8,500 recycled glass jars holding gathered water tell a visual story of one community's watershed.
A magnified view of the native ecological system of the Delaware River is deeply sandblasted into glass panels.
A swirling wall of patterned discs overlooking the Delaware River reflects the color, translucency, light, and movement of the water outside the Independence Seaport Museum.
Inventory: Rain and the River
The artwork brings the river water out of its banks —allowing us to perceive the body of water from both a side view and from below.
Three Views of a River
After landing, travelers can look again at the rivers they have just flown over.
The neighborhood collects samples of their backyard waterways and display them in a library of local water specimens.
Passage of Rain
Tracing the path of rain along a half mile stretch from street to storm drain to stream.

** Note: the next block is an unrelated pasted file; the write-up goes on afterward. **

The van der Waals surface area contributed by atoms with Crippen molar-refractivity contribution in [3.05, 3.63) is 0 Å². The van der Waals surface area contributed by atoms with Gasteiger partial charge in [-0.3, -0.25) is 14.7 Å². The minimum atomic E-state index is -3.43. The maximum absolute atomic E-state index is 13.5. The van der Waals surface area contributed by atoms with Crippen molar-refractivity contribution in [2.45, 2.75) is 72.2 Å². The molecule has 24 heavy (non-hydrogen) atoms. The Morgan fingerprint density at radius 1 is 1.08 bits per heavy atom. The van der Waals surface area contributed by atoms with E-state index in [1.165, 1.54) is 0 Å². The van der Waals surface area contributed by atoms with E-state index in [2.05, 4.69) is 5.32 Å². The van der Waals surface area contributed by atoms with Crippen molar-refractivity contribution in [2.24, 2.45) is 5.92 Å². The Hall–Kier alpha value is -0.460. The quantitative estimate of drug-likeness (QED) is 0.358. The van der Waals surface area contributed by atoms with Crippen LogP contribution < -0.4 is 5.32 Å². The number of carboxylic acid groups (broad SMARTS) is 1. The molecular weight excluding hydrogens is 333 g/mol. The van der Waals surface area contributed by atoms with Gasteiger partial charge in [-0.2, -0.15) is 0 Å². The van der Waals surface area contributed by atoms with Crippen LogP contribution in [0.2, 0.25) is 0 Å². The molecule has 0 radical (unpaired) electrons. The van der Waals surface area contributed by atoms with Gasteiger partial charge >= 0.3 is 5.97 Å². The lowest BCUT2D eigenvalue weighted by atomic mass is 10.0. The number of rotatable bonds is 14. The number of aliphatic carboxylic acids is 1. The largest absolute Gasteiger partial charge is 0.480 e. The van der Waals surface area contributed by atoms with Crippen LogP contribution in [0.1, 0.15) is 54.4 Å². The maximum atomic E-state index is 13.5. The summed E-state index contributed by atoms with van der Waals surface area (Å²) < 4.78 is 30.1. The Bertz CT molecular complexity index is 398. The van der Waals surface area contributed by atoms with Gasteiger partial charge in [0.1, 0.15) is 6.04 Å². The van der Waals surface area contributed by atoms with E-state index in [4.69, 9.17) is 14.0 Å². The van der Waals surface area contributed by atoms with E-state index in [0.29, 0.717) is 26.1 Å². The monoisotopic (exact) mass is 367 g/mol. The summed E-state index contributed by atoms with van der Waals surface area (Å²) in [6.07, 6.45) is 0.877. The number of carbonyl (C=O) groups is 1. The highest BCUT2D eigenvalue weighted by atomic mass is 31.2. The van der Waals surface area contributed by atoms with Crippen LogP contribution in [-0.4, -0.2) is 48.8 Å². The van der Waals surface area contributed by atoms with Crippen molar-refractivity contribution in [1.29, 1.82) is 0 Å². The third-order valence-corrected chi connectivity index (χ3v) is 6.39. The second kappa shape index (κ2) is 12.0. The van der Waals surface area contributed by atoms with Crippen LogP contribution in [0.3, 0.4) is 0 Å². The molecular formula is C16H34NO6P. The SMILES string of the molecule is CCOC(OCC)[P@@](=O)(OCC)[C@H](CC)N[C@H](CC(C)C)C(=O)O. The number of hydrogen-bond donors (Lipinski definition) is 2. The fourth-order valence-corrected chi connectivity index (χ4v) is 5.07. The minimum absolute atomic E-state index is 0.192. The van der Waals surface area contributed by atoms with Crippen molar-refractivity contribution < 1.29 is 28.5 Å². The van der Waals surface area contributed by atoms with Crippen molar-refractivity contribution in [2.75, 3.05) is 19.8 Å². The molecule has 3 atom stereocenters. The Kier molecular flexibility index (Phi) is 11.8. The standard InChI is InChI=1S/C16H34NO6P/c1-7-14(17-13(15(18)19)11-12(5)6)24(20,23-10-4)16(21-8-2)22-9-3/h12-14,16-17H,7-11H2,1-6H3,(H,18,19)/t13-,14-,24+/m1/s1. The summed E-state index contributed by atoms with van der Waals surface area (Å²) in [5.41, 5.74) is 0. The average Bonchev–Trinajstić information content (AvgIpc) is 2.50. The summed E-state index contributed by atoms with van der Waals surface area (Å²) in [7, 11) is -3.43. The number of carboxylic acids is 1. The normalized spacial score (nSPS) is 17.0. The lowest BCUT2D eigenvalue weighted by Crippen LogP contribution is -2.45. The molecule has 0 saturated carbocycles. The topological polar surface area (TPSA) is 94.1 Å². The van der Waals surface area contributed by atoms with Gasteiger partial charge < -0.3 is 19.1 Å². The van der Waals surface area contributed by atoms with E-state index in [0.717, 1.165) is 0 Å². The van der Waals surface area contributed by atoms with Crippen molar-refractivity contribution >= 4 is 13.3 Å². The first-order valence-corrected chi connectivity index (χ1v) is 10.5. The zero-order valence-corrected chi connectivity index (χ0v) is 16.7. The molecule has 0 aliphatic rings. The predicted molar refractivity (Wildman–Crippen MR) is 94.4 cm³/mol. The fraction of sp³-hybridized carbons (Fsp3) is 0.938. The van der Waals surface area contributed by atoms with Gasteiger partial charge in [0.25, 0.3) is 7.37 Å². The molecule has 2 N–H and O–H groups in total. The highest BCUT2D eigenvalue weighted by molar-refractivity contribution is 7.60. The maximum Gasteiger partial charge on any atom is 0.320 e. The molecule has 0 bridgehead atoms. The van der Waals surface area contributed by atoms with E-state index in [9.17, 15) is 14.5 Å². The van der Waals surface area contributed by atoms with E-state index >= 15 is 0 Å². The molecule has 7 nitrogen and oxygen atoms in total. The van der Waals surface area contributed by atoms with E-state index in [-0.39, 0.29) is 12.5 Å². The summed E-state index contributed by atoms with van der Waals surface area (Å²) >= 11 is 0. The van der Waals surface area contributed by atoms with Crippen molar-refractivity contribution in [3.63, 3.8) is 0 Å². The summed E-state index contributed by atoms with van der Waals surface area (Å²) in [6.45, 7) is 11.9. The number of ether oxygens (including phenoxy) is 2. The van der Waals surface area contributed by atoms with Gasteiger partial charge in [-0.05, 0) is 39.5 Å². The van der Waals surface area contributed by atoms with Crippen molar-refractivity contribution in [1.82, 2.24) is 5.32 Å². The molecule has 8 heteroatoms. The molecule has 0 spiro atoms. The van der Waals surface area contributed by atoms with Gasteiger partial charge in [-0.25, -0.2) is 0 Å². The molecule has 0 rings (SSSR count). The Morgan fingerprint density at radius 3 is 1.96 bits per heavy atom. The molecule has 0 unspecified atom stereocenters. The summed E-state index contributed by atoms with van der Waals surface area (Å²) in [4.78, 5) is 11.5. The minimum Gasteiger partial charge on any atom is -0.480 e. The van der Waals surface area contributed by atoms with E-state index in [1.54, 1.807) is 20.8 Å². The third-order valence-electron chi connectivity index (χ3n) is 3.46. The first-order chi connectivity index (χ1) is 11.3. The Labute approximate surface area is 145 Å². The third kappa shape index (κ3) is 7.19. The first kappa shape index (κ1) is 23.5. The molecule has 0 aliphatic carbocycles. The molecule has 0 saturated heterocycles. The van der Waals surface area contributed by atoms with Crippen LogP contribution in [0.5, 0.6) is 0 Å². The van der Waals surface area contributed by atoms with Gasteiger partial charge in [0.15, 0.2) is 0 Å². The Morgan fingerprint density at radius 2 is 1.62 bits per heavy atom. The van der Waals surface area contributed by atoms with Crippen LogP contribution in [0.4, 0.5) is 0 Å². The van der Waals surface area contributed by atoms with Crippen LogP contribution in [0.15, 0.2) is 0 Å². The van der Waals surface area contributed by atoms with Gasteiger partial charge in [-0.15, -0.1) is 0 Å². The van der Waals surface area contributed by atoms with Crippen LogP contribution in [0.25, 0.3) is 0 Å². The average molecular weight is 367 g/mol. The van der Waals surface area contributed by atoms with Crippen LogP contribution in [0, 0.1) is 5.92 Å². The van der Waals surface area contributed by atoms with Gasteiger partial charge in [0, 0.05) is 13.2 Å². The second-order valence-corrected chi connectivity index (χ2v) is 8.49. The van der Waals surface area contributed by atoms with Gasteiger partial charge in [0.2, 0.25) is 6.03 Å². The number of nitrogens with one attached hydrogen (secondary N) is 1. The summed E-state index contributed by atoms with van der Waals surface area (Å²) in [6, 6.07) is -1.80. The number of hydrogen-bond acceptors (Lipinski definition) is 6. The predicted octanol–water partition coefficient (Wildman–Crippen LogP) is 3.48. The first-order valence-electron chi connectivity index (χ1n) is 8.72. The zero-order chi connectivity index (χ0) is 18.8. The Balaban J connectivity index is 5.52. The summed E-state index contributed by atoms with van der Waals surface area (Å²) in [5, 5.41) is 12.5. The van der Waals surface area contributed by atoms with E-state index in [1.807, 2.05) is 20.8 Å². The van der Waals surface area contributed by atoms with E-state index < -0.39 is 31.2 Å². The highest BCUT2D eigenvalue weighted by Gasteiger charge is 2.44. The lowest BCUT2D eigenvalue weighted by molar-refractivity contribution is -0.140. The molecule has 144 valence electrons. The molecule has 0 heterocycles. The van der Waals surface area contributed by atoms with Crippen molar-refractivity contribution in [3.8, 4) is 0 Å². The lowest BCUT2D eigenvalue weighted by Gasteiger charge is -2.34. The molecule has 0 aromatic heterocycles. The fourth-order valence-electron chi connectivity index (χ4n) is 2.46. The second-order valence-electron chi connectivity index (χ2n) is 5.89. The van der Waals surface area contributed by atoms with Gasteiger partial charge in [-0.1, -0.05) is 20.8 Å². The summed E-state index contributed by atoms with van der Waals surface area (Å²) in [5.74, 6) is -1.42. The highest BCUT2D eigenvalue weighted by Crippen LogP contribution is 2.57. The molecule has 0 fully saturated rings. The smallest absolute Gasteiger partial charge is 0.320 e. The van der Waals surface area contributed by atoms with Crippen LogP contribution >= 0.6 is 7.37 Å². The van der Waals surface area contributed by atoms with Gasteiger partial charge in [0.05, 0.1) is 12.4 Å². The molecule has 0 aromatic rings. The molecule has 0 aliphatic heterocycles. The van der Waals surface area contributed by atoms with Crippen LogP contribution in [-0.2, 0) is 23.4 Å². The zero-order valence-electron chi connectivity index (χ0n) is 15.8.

A living map in the gallery composed of water from the very streams flowing nearby.
Crum Creek Meander
Crum Creek Meander is an incognito version of water: driven by wind, neither liquid nor made of natural materials, it nonetheless invokes the hidden histories of local streams and tributaries.
Though solid and dry, this environment feels like the swirling movement of river water.
A curtain made of seven hundred and fifty buoys rises and falls with the creek’s water level.
Thousands of buoys made an eyelash for the city – each strand bending with the changing currents.